Thousands of volunteers in the North West are grabbing their litter-pickers today as the country’s biggest mass-action environmental campaign – the Great British Spring Clean – begins.

Now in its ninth year, the annual nationwide litter-picking campaign is run by environmental charity Keep Britain Tidy, supported by thousands of individuals, families, schools, local authorities, community groups, and businesses who care for the environment on their doorsteps.

Last year, people up and down the country came together to clean up more than 400 bags of litter from streets, parks, beaches, and other public spaces, and this year, as Keep Britain Tidy marks its 70th anniversary, the charity is hoping to beat that total.

Litter Heroes across the country are being encouraged to make a pledge on Keep Britain Tidy’s website and to pick up a bag – or more – of rubbish during the campaign, which runs from Friday, March 15, to Sunday 31.

To mark the occasion, Keep Britain Tidy hosted a pop-up litter museum in the Houses of Parliament, using exhibits loaned from the Vintage Litter Museum in Suffolk, to raise awareness of the permanence of litter drop by people decades ago.

The earliest plastic piece in the museum is a small plastic bottle from the Revlon Aquamarine range from 1954 - the same year Keep Britain Tidy was born after a resolution was passed by the Women's Institute, inaugurating a campaign "to preserve against desecration by litter of all kinds".

Keep Britain Tidy’s chief executive, Allison Ogden-Newton, said: “We’re celebrating 70 years of taking action for the environment and it’s our belief that the environment belongs to everyone.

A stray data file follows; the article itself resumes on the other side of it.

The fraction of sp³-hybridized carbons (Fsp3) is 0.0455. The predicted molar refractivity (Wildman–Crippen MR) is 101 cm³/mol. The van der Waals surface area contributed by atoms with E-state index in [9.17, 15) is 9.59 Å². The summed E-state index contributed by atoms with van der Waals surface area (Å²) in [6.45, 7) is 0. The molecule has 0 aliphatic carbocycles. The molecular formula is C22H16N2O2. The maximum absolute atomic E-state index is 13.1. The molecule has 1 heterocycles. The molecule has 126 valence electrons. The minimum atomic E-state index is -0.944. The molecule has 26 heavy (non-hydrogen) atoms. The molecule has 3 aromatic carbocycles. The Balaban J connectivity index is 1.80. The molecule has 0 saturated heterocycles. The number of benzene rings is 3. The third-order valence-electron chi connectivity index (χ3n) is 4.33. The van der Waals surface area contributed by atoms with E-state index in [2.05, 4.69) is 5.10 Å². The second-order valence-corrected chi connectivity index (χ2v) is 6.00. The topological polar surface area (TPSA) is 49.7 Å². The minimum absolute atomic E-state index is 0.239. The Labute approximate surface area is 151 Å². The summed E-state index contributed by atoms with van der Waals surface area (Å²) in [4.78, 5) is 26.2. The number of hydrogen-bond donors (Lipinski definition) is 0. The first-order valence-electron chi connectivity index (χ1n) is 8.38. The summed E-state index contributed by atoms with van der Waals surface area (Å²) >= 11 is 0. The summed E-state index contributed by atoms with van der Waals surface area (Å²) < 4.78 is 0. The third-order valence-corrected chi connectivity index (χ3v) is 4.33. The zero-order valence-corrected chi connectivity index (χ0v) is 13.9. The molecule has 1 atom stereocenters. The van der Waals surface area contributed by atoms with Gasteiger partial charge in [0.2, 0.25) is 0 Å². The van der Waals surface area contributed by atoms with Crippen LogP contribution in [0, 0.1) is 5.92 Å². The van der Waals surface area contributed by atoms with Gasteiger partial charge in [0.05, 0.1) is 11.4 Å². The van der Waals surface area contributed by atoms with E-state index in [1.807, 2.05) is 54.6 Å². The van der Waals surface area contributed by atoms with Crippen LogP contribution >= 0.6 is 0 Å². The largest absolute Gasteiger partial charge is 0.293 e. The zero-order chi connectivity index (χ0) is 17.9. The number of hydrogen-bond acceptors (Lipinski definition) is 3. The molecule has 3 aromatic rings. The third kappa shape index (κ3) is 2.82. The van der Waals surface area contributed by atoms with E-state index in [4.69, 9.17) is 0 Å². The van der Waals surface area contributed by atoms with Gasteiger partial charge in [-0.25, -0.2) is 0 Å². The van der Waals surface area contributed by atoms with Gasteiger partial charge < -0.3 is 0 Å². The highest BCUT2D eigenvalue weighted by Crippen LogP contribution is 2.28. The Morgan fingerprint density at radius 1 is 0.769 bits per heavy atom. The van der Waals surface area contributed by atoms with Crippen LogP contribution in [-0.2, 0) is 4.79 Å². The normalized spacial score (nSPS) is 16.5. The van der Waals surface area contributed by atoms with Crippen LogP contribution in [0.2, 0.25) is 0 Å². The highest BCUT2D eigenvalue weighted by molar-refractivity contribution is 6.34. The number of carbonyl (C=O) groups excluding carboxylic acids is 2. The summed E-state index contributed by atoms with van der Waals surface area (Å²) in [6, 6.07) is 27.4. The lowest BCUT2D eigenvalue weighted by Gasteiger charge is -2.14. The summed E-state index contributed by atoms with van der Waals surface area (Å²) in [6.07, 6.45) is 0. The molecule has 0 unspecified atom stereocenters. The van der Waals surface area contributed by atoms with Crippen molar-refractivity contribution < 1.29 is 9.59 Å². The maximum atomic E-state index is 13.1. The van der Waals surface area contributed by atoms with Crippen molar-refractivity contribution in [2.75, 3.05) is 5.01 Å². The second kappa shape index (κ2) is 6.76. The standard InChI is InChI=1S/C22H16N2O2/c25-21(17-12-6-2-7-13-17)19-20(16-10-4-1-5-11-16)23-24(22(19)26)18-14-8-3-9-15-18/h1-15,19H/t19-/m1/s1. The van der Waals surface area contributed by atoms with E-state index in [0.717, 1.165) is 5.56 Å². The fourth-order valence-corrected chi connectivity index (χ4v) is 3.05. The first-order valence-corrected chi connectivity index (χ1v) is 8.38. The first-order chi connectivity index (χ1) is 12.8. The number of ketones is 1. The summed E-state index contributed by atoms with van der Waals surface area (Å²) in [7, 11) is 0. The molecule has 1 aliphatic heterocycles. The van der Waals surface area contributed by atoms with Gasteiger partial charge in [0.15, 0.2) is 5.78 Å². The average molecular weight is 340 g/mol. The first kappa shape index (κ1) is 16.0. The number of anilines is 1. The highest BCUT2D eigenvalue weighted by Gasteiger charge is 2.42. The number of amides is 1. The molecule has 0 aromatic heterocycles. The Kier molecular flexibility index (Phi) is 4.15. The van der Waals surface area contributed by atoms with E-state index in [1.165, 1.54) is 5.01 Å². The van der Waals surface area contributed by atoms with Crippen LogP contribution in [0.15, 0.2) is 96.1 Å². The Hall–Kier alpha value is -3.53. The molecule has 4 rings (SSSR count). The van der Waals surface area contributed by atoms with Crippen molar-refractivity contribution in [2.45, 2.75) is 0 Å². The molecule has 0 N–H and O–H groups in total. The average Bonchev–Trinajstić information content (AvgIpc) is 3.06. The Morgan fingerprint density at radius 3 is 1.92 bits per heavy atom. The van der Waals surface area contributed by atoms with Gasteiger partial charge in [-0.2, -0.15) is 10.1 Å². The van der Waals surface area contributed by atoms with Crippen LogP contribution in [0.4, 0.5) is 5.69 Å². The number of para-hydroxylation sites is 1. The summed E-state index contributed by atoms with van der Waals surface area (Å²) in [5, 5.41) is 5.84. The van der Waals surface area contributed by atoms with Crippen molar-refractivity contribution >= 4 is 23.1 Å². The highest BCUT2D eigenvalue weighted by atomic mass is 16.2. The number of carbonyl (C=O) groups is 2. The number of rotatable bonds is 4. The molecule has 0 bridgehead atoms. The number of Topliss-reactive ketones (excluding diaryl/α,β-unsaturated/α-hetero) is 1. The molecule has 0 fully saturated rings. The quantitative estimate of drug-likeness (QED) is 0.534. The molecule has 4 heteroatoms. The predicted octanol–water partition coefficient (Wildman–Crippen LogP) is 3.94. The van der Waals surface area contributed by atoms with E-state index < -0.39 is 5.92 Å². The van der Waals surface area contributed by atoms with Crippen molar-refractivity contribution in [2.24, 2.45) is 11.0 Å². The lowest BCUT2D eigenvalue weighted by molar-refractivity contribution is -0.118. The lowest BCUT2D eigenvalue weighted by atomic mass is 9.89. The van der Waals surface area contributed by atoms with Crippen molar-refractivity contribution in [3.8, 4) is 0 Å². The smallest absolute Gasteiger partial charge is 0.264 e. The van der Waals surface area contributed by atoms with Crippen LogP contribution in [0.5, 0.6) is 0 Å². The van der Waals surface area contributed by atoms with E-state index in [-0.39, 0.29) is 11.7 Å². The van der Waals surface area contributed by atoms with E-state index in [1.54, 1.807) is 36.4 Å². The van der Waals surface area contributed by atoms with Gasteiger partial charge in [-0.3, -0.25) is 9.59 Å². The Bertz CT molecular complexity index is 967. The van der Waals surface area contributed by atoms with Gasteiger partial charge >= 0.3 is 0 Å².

“The Great British Spring Clean is the perfect time to shout about everything we’ve achieved together in the past seven decades and say a big thank you to the volunteers, staff and supporters who have made it possible. 

 “However, you choose to mark our 70th anniversary this Great British Spring Clean, your efforts will make a huge difference to the environment on your doorstep.

 “The tireless work of our staff and volunteers has brought us a long way since 1954 - but now the planet needs us like never before as millions of tonnes of new and historic litter makes its way from the land into our waterways and oceans each year, causing catastrophic damage to our wildlife and natural habitats.”

Sean Latus, chief executive of the campaign's headline partner Calisen, which owns, installs and manages essential energy infrastructure, said: “It’s inspiring to see volunteers taking action at grassroots level to make our communities cleaner and greener.”